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Dartmouth locals rejoice at visitor boom as hundreds prepare to watch local dam spill

Dartmouth locals say they are seeing hundreds of visitors at the moment as travellers flock to watch the local dam spill.

The last time it spilled was in October 1996, and there are high hopes that the event will occur sometime this week.

The dam was sitting at 99.2 per cent at midday on Monday, with the Bureau of Meteorology (BoM) predicting a 95 per cent chance of rain in the community on Thursday and Friday.  

In the lead-up to a potential spill this week, local publican Aaron Scales said he was seeing "absolutely fantastic" trade.

"There's hundreds of people coming up every day. We did well over 200 meals yesterday," he said.

"There's people just coming up to have a look at the dam and just the excitement around is amazing."

Dartmouth Dam almost at spill level(Supplied: Dartmouth Pub)

Keeping a close eye on forecasts

The Murray Darling Basin Authority says the timing of the dam's spill depends on how much rain falls in the coming days and weeks, and how much water can be released from the dam to create airspace.

Its senior director of river management Joe Davis says they are keeping a close eye on BoM forecasts.

"Based on the Bureau of Meteorology's current forecast for some rain later this week, the Dartmouth Dam storage level is expected to approach but not reach the spillway this coming weekend," he said.

"However, if rainfall is significantly higher than forecast there is potential for some flows over the spillway."

He said releases from the dam were about 7,650 megalitres as of midday on Monday, and that inflows were currently near 6,000 megalitres per day and slowly easing.

'Twenty times what it normally is'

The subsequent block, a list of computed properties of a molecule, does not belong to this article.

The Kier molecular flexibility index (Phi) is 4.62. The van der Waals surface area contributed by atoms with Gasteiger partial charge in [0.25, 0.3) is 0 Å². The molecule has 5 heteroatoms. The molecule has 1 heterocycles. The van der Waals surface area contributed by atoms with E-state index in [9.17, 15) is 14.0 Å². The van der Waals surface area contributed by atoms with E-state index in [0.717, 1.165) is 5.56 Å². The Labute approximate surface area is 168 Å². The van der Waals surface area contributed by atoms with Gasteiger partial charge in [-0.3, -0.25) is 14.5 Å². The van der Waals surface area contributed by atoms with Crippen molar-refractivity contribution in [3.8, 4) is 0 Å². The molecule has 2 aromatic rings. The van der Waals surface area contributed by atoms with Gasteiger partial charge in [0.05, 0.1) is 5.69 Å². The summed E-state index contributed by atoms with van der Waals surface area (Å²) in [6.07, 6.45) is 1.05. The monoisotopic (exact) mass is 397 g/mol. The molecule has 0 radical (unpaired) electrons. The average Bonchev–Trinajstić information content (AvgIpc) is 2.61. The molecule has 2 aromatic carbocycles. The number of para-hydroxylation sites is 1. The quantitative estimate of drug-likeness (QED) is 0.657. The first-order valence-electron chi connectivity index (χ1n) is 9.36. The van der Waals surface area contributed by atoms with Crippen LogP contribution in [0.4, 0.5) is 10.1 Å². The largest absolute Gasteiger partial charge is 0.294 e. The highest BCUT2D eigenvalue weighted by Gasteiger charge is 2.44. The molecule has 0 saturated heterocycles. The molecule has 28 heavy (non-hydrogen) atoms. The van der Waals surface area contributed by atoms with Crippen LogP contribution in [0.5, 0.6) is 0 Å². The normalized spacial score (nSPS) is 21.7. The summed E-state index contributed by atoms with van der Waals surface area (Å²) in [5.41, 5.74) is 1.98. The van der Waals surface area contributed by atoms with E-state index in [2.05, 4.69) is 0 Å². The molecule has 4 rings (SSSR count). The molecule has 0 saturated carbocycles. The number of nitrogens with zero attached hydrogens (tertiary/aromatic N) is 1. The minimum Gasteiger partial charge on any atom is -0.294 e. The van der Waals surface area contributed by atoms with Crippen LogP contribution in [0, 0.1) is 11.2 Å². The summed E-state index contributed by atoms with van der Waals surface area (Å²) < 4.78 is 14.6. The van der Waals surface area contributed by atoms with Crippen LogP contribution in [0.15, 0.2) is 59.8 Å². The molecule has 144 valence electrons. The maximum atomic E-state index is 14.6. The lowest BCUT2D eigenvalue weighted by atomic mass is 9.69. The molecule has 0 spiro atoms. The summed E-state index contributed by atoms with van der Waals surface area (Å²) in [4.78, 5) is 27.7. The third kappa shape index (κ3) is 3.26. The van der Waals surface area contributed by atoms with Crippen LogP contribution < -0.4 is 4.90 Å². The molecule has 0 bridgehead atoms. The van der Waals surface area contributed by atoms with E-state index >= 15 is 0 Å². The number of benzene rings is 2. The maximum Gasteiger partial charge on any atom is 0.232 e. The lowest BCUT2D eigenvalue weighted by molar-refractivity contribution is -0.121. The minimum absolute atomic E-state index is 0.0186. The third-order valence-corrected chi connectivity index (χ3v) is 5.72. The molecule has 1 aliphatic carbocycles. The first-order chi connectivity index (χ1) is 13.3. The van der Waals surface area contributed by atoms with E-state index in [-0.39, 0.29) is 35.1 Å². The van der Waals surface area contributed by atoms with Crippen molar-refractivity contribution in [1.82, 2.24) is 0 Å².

Local post office manager Lorrae Smyth spoke of how the town was probably seeing about 500 people coming in each day, and that it would probably see thousands once the dam spilled. 

She says the town is incredibly busy.

"It's like 20 times what it normally is," she said.

"For lunches on the weekend you'd probably be doing 20, and we're [now] doing like 200.

"It's just phenomenal. And it hasn't actually gone over the wall yet. Once it does I do believe it'll be a lot busier." 

With large numbers of visitors arriving in the town, the local progress association, angling club and CFA started a sausage sizzle fundraiser last week to help feed the growing numbers. 

Ms Smyth, who was involved with all three groups, said they served about 150 people at the local CFA shed over the weekend. 

"We knew that the pub was pretty busy, and they were a bit worried they weren't going to cope," she said.

"We thought we could do some quick takeaway food for people and raise some money for the three community groups."

Community benefits

Ms Smyth said they raised just under $1,400 for the three community groups over the weekend.

She said the funds were a welcome development after a difficult period due to COVID.

"The last couple of years we haven't been able to do much of anything. Any fundraising, we haven't been able to do," she said.

"Now, having it (the dam) go over and having this little bit of extra income has been fantastic for everyone."

She said they were hoping to use the funds on a number of community projects including a fuel pipe for the town and a shower block for when bushfires occur. 

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